This chapter gives you an insight into the general usage of buffers in reinforcement learning and how they are implemented in ASSUME.
Why do we need buffers?#
In reinforcement learning, a buffer, often referred to as a replay buffer, is a crucial component in algorithms like for Experience Replay. It serves as a memory for the agent’s past experiences, storing tuples of observations, actions, rewards, and subsequent observations.
Instead of immediately using each new experience for training, the experiences are stored in the buffer. During the training process, a batch of experiences is randomly sampled from the replay buffer. This random sampling breaks the temporal correlation in the data, contributing to a more stable learning process.
The replay buffer improves sample efficiency by allowing the agent to reuse and learn from past experiences multiple times. This reduces the reliance on new experiences and makes better use of the available data. It also helps mitigate the effects of non-stationarity in the environment, as the agent is exposed to a diverse set of experiences.
Overall, the replay buffer is instrumental in stabilizing the learning process in reinforcement learning algorithms, enhancing their robustness and performance by providing a diverse and non-correlated set of training samples.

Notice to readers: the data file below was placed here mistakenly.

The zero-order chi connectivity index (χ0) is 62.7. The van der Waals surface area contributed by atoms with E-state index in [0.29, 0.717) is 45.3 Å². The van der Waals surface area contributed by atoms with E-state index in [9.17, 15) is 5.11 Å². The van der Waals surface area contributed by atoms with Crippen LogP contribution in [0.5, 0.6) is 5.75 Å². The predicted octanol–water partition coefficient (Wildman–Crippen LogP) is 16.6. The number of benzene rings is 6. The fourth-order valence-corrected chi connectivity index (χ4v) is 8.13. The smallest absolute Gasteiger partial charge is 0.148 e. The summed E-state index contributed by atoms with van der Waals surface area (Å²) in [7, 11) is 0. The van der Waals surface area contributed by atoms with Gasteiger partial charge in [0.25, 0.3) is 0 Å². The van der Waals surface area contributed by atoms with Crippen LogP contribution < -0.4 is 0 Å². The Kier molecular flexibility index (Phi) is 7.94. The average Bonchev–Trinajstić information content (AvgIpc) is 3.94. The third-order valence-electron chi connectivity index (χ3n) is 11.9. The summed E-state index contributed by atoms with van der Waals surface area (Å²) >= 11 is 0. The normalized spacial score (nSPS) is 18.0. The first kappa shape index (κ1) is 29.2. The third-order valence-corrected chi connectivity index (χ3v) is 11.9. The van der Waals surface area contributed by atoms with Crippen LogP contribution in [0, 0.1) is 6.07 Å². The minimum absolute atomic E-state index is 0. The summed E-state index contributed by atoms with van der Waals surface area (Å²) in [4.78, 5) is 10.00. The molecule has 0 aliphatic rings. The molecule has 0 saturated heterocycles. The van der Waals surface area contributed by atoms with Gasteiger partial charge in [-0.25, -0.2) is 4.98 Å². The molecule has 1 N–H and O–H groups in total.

How are they used in Assume?#
In principal Assume allows for different buffers to be implemented. They just need to adhere to the structure presented in the base buffer. Here we will present the different buffers already implemented, which is only one, yet.
The simple replay buffer#
The replay buffer is currently implemented as a simple circular buffer, where the oldest experiences are discarded when the buffer is full. This ensures that the agent is always learning from the most recent experiences. Yet, the buffer is quite large to store all observatiosn also from multiple agents. It is initialised with zeros and then gradually filled. Basically after every step of the environment the data is collected in the learning role which sends it to the replay buffer by calling its add function.
After a certain round of training runs which is defined in the config file the RL strategy is updated by calling the update function of the respective algorithms which calls the sample function of the replay buffer. The sample function returns a batch of experiences which is then used to update the RL strategy. For more information on the learning capabilities of ASSUME, see Reinforcement Learning Overview.